I want to solve the following exercise.

Let A be an $\mathbb{R}$-algebra. A $derivation$ on A is a $\mathbb{R}$-linear map $D: A \to A$ obeying the Leibniz rule $$ D(ab) = D(a)b + aD(b) $$ for all $a,b \in A$.

Now let M be a manifold. Show that the algebra $$ C(M) = \{ f: M \to \mathbb{R} : f \textrm{ continuous } \} $$ has no non-trivial derivations, i.e. for every linear map $D : C(M) \to C(M)$ obeying the Leibniz rule, it follows that $D = 0$.

Hint: Use that every $f \ge 0$ can be written as a square.

I have some difficulties in understanding. I am currently reading about manifolds and tangent spaces, and I read that the tangent space could be defined as the space of all point derivations $D : C^{\infty}(M) \to \mathbb{R}$, but this space is more than just the trivial derivation $D = 0$, does it make a huge difference if I am considering smooth vs. just continuous functions? And in the exercise, how does the hint help me? I can write every $f \ge 0$ as $(\sqrt{f})^2$, and then $$ D(g^2) = 2gD(g) = gD(g+g) $$ with $g = \sqrt{f}$, does it follow that $D = 0$?.

  • $\begingroup$ Hint: For fixed $x \in M$, you can assume that $f(x) = 0$ because if $f_1 = f - f(x)$, then $df_1 = df$. Now use that $df(x) = 2 g(x) dg(x)$. $\endgroup$ – Michael Joyce Aug 17 '12 at 15:33
  • $\begingroup$ @MichaelJoyce That trick seems to fail, because if $f\geq 0$, it is not true that $f_1\geq 0$. I think it can be fixed, though. $\endgroup$ – Thomas Andrews Aug 17 '12 at 15:39
  • $\begingroup$ @ThomasAndrews: The fix should be to write $f_1 = h_1 - h_2$ with $h_i$ both continuous, both $\geq 0$, and such that $h_i(x) = 0$ for both. Then argue as above that $dh_1(x) = dh_2(x) = 0$, so $df(x)=0$. This is essentially the same argument that allowed us to assume $f \geq 0$ in the first place. $\endgroup$ – Michael Joyce Aug 17 '12 at 16:14

First $D(const)=0$, so we can assume $f(z_0)=0$. (or you can use $D(f)=D(f-f(z_0))$).

Then $D(f)|_{z_0}=2D(\sqrt f)|_{z_0}(\sqrt f)|_{z_0}=0$ for $\sqrt f|_{z_0}=\sqrt0=0$.

  • $\begingroup$ but you just looked at a single point $z_0$, how do you infere that $Df = 0$ for every point? $\endgroup$ – StefanH Aug 17 '12 at 15:59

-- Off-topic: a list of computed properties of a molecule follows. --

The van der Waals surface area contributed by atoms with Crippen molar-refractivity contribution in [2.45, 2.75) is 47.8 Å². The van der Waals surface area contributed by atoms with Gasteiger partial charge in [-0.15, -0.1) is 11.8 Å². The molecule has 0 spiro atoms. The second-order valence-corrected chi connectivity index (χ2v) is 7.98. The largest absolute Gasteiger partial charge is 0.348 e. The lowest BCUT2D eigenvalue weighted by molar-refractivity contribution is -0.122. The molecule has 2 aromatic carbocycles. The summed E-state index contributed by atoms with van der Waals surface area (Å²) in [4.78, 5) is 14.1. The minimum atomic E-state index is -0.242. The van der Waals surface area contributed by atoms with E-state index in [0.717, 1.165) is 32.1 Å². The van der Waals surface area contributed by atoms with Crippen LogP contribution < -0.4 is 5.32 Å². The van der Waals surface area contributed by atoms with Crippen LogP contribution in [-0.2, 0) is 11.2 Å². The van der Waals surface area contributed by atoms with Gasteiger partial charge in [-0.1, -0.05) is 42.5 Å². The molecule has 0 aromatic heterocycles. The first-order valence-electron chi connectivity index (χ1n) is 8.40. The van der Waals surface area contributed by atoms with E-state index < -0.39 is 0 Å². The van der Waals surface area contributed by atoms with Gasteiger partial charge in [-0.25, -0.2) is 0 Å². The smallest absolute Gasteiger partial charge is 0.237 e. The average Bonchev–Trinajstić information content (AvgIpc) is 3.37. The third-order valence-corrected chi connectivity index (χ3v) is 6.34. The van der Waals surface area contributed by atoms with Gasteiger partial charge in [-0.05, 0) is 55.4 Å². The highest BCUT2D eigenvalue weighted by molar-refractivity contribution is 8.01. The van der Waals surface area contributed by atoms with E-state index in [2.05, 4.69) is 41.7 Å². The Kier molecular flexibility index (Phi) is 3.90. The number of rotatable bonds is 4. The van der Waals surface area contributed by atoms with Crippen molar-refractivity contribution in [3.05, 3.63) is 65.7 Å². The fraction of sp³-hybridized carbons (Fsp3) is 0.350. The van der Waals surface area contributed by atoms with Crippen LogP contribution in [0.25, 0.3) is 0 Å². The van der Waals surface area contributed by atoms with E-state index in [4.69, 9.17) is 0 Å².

• $\begingroup$ let $z_0$ move over the manifold and it's ok. Actually, this computation suits for $f<0$. Because we can extend $D$ to $C^\infty(M)\otimes_{\mathbb{R}}\mathbb{C}=C^\infty(M;\mathbb{C})$ and get a derivation again. Such a derivation can act on the complex root $\sqrt{f}$ of $f$, even if $f$ is negative at some point. $\endgroup$ – user18537 Aug 17 '12 at 16:08
  • $\begingroup$ Oh, a tiny mistake $C(M)\otimes\mathbb{C}$ and $C(M;\mathbb{C})$, here we consider the continuous functions. $\endgroup$ – user18537 Aug 17 '12 at 16:18

It is clear from the definition that $D(1) = D(1.1) = 2 D(1)$, hence $D(1) = 0$. Furthermore, in a similar manner, we have $D f^2 (x) = 2 f(x) D f (x)$. From this we have $D |f| (x) = 2 \sqrt{|f(x)|} D \sqrt{|f|} (x)$

Choose $c\in \mathbb{R}$, and let $f_{c,+} (x) = \max (f(x), c)$, $f_{c,-} (x) = \min (f(x), c)$. For any $x, c$ we have $f(x) = f_{c,+} (x) + f_{c,-} (x)$, and both $f_{c,+}, f_{c,-}$ are continuous. Clearly $f_{c,+}(x) \geq c$, $f_{c,-}(x) \leq c$ for all $x$.

By linearity, we have $D f = D f_{c,+} + D f_{c,-}$. Furthermore, we have $D f_{c,+}(x) = D (f_{c,+}-c)(x) = (2 \sqrt{f_{c,+}(x)-c} ) D (\sqrt{f_{c,+}-c}) (x)$. It follows that $D f_{f(x_0),+}(x_0) = 0$, for any $x_0$. Similarly (using $-D f_{c,-}(x) = D (c-f_{c,-})(x)$), we obtain $D f_{f(x_0),-}(x_0) = 0$. Consequently we have $D f (x_0) = D f_{f(x_0),+}(x_0) + D f_{f(x_0),-}(x_0) = 0$. Since $x_0$ was arbitrary, we have $Df = 0$. Since $f$ was arbitrary, $D = 0$.


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